The double-crested cormorant is not on any endangered species list.
The California taxpayer is.
Caltrans has spent $1.7 million so far trying to get the birds to abandon nests on the old Bay Bridge including building $709,000 bird condos on the underside of the new span. It has worked like a charm. Instead of the roughly 250 nests on the old span that existed three years ago there are 533 today.
Citing the Migratory Bird Treaty Act of 1918 and the California Fish and Game Code, Caltrans is preparing to spend another $30 million plus to avoid ruffling the feathers of 533 birds that in many places such as the Great Lakes region are viewed by many as nuisances.
So what could $30 million do elsewhere in California?
It might be more than enough to modify the transition from the eastbound 120 Bypass to southbound Highway 99 where traffic movements during the past six years has led to eight deaths and hundreds of injuries. Perhaps if a double-crested cormorant was killed on the 120 Bypass something might be done regardless of the cost.
No one is saying the wholesale killing of birds should be allowed. But to avoid disrupting one nesting season at the price of $59,404 per bird is another example of how bureaucratic regulations spawned by the passage of broad laws are devoid of both balance and common sense.
There was a time when the double-crested cormorant appeared on the ropes thanks to DDT. Those days are long gone.
There have been federal court cases such as the one involving Brigham Oil in January 2012 that have made it clear that the Migratory Bird Treaty Act isn’t an absolute in that any disturbing of birds listed under the treaty is a criminal act subject to prosecution.
If Caltrans were to remove the 533 nests when the birds fly the coup after nesting season, the fine at $2,000 per occurrence would come to $1,066,000. That assumes, of course, there are no punitive damages sought.
Making this all the more frustrating is how the same government that makes disturbing the nesting season of double-crested cormorants such a big no-no that Californians have to fork out more than $31.7 million over 533 nests allows operators of wind farms to kill protected species such as bald eagles with impunity for 30 years.
Then there is the issue of the wording of the Migratory Bird Treaty Act. It says it applies to “a person, association, partnership or corporation.” It does not reference government or its agencies. Caltrans says it wanted to comply with the restrictive Migratory Bird Treaty Act and the state’s own fish and game rules noting their are penalties for not doing so. What they fail to note is the penalties are about 1/30th the cost.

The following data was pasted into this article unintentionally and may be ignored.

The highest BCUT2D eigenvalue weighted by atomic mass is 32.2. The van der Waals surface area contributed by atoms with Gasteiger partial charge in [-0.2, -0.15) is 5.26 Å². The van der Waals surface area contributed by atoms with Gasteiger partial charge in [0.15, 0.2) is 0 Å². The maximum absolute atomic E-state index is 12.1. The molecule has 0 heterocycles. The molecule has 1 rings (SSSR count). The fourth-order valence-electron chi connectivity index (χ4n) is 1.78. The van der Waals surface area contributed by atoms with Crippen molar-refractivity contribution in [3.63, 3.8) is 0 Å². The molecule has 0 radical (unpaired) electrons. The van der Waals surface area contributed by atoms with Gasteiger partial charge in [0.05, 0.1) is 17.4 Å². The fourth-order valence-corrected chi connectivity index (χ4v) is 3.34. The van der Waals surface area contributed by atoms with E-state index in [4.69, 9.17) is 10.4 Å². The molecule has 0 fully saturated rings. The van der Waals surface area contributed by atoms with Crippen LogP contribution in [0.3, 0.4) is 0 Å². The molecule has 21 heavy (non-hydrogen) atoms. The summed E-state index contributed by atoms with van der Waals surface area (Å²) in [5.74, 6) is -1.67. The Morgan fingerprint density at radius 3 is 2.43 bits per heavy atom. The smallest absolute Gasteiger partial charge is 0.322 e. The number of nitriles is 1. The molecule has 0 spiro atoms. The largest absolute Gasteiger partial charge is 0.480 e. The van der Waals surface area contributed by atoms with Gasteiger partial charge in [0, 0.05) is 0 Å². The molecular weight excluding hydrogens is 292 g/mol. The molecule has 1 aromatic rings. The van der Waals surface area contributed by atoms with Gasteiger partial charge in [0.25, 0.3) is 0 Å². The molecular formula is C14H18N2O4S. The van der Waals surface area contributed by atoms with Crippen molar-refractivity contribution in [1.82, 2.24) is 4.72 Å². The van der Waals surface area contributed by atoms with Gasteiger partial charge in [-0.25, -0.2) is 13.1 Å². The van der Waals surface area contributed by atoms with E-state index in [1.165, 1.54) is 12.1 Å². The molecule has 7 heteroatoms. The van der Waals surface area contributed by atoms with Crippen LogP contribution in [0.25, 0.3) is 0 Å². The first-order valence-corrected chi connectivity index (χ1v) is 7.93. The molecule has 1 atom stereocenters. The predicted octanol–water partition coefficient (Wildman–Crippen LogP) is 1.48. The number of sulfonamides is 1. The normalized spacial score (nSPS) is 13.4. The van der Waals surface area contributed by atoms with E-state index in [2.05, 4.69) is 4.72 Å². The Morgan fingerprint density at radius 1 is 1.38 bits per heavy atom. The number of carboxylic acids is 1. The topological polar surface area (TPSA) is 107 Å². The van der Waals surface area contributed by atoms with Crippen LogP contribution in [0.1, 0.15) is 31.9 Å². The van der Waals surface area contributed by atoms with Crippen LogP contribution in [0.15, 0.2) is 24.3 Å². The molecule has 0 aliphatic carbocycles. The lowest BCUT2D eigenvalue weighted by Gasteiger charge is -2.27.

Price alone should never be justification for ignoring the law whether it involves protection of birds or other criminal acts. But dealing in absolute black and white is not simply expensive but ultimately twists the intent of the original law.
Since 1918 the odds are great federal and state government projects such as replacing bridges where the birds nest have disturbed double-crested cormorants. Caltrans, to avoid the costs they project they will incur trying to work around nesting season, will not be killing, taking or capturing birds. They would be disrupting the nesting season. It is highly likely as bridge demolition nears the nests that the birds would flee. Of course, that would leave the issue of eggs that might be in nests or a bird inadvertently getting killed fleeing. But at the end of the day 533 birds would not be dead.
There are those who argue saving a bird — even one that has gained nuisance status with many — is worth the price.
Tell that to undernourished children of farmworkers, kids without textbooks, families living in fear in crime ridden urban neighborhoods where lack of funding has pared police back, or loved ones of those who have died on the 120 Bypass.
Government can’t stop all the ills and pains. Nor can it solve all problems and neither should it be on the hook for finding fixes for every injustice inflicted by inattentive or reckless drivers.
But what it can do — or more precisely the people that keep the bureaucratic blob moving — is understand it has a definite amount of resources at its disposal.
There is an opportunity cost associated with every decision.
Not disturbing the nesting season of the double-crested cormorant and saving the life of a bird or two will come at the expense of something else including possibly human lives that $30 million spent elsewhere could have saved.
Government needs to balance concerns and not respond to every situation in absolutes.
This column is the opinion of executive editor, Dennis Wyatt, and does not necessarily represent the opinion of The Bulletin or Morris Newspaper Corp. of CA. He can be contacted at firstname.lastname@example.org or 209.249.3519.